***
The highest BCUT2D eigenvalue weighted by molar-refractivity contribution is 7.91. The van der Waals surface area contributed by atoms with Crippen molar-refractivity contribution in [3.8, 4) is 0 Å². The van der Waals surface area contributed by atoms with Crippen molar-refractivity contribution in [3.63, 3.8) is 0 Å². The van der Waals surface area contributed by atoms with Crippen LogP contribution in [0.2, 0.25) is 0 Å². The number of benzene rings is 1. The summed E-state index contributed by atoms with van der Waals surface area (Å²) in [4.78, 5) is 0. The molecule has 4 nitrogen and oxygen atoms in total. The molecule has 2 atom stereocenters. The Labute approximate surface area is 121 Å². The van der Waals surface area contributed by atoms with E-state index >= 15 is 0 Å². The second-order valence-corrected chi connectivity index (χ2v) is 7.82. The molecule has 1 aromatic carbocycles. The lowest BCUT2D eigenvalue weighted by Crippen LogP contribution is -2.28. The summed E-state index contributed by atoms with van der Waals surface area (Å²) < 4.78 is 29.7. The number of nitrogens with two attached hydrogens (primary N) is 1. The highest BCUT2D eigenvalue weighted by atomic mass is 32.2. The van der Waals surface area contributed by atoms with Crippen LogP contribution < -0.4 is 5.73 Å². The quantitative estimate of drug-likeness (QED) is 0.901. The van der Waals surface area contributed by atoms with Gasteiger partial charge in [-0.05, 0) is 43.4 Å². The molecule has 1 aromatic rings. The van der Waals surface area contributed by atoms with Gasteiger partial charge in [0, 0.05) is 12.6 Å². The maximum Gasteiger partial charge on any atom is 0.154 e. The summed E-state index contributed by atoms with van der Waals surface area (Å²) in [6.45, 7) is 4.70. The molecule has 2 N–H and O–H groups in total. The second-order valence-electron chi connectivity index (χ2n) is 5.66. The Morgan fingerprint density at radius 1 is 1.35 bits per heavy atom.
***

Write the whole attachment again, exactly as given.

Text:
The highest BCUT2D eigenvalue weighted by molar-refractivity contribution is 7.91. The van der Waals surface area contributed by atoms with Crippen molar-refractivity contribution in [3.8, 4) is 0 Å². The van der Waals surface area contributed by atoms with Crippen molar-refractivity contribution in [3.63, 3.8) is 0 Å². The van der Waals surface area contributed by atoms with Crippen LogP contribution in [0.2, 0.25) is 0 Å². The number of benzene rings is 1. The summed E-state index contributed by atoms with van der Waals surface area (Å²) in [4.78, 5) is 0. The molecule has 4 nitrogen and oxygen atoms in total. The molecule has 2 atom stereocenters. The Labute approximate surface area is 121 Å². The van der Waals surface area contributed by atoms with E-state index >= 15 is 0 Å². The second-order valence-corrected chi connectivity index (χ2v) is 7.82. The molecule has 1 aromatic carbocycles. The lowest BCUT2D eigenvalue weighted by Crippen LogP contribution is -2.28. The summed E-state index contributed by atoms with van der Waals surface area (Å²) < 4.78 is 29.7. The number of nitrogens with two attached hydrogens (primary N) is 1. The highest BCUT2D eigenvalue weighted by atomic mass is 32.2. The van der Waals surface area contributed by atoms with Crippen LogP contribution < -0.4 is 5.73 Å². The quantitative estimate of drug-likeness (QED) is 0.901. The van der Waals surface area contributed by atoms with Gasteiger partial charge in [-0.05, 0) is 43.4 Å². The molecule has 1 aromatic rings. The van der Waals surface area contributed by atoms with Gasteiger partial charge in [0, 0.05) is 12.6 Å². The maximum Gasteiger partial charge on any atom is 0.154 e. The summed E-state index contributed by atoms with van der Waals surface area (Å²) in [6.45, 7) is 4.70. The molecule has 2 N–H and O–H groups in total. The second-order valence-electron chi connectivity index (χ2n) is 5.66. The Morgan fingerprint density at radius 1 is 1.35 bits per heavy atom.